Community Writing

Podsmead Visions and Pride of Gloucester

The Podsmead Visions project is a development of my work in schools, helping pupils get to grips with working together as a group.

When I approached Gloucester City Council with my idea to take this format city-wide with the Pride of Gloucester project, they were very excited, and found funding for a small scale pilot version in the Podsmead area.

Working with a youth group and an older persons art group gave me the inspiration to write a number of short stories about Podsmead’s future.

Funded by Podsmead Big Local, UnLtd and Santander, I produced ‘Podsmead Visions’. The initial idea was to sell the book to raise funds for community activities, but the book has turned out so well that Podsmead Big Local are now approaching World Book Night for match-funding to promote their work by ensuring that EVERY household and business in Podsmead gets a copy. Result!

Pride of Gloucester

Now it’s time to develop the project into a city-wide initiative. Gloucester has an amazing, diverse community which deserves to be celebrated.

Gloucester Citizen Article 9th July 2014

by Maryam Qaiser

Podsmead residents write a book on how they want the area to look


CREATIVE writers in Podsmead have published their own book full of ideas on how they want the area to look in years to come.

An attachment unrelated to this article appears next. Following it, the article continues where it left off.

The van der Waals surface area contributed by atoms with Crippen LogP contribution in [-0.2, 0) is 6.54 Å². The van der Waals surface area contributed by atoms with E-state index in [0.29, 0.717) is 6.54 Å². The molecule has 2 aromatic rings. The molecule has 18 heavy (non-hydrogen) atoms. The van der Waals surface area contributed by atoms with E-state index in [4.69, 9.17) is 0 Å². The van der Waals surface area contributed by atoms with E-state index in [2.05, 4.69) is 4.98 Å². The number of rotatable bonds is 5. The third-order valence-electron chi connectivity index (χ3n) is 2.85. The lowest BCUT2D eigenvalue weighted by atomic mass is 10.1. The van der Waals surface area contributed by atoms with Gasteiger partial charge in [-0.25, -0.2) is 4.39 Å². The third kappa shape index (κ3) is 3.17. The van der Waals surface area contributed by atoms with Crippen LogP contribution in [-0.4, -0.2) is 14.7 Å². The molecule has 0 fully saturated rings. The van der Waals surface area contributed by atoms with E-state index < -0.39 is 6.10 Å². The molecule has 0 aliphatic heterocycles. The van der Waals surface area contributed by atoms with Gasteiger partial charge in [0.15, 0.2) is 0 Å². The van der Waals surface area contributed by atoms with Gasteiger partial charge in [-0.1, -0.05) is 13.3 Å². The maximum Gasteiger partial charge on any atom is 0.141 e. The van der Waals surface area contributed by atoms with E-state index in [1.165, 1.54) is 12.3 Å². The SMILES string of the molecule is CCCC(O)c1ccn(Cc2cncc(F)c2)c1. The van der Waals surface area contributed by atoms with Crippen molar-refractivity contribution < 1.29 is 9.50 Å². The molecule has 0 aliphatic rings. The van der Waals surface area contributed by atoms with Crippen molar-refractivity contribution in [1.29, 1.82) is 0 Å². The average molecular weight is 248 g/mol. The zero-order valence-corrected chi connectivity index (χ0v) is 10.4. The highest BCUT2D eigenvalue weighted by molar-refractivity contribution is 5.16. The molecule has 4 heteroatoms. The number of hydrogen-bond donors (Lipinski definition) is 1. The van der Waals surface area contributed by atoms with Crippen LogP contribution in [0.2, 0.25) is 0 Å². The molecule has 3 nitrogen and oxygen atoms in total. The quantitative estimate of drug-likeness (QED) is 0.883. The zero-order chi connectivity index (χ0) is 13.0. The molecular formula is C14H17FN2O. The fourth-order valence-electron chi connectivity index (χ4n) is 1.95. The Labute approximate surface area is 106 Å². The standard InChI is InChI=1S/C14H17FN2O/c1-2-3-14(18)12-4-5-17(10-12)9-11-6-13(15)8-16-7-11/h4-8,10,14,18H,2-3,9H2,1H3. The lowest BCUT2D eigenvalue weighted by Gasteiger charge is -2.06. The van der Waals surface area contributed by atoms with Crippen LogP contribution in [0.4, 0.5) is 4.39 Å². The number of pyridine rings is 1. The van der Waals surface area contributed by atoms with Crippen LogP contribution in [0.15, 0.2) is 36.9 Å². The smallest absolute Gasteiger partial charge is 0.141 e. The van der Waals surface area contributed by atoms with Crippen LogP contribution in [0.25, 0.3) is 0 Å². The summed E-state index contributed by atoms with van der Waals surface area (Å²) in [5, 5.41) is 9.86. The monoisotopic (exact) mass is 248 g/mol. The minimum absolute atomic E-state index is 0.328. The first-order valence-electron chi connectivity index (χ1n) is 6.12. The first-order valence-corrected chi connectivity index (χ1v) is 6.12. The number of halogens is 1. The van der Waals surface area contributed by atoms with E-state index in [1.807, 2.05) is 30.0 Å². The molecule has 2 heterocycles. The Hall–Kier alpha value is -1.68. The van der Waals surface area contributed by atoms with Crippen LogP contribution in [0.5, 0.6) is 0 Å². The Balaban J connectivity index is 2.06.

Older residents and youth groups in the area joined award-winning novelist Andrew Thorn in a series of writing workshops.

Andrew has launched a project called Pride of Gloucester which aims to inspire writing and to bring together a wide cross-section of stories generated by communities in Gloucester.

Gloucester City Council is identifying groups for Andrew to work with.

They have already funded a pilot project in Podsmead.

Andrew, from Stroud Road, said: “At the workshop I had a chat with the residents who shared their ideas with me on how they want their Big Local Podsmead £1million grant to be spent and we based our stories around that, which are all in one book. It was a real success.

Now Andrew is encouraging more people to let their writing skills do the talking by taking part in the Pride of Gloucester writing project.

Award-winning illustrator Nick Harris, who has illustrated Philip Pullman’s The Firework Maker’s Daughter, has just joined the project as an illustrator.

Workshops with 16 community groups from different cultural backgrounds will enable people to tell their stories. Andrew will then use these as the inspiration for a collection of 16 short stories about the city, linked by an overall story.

The result will be a published book inspired by the community.

There will be a book launch where all the participating groups can attend and share their involvement and enthusiasm with each other.

Andrew added: “I created this project because we have an amazing city, with an astonishing variety of people who have fascinating stories to tell. I’d like this project to encourage pride in our city.”
See the original article at Gloucester Citizen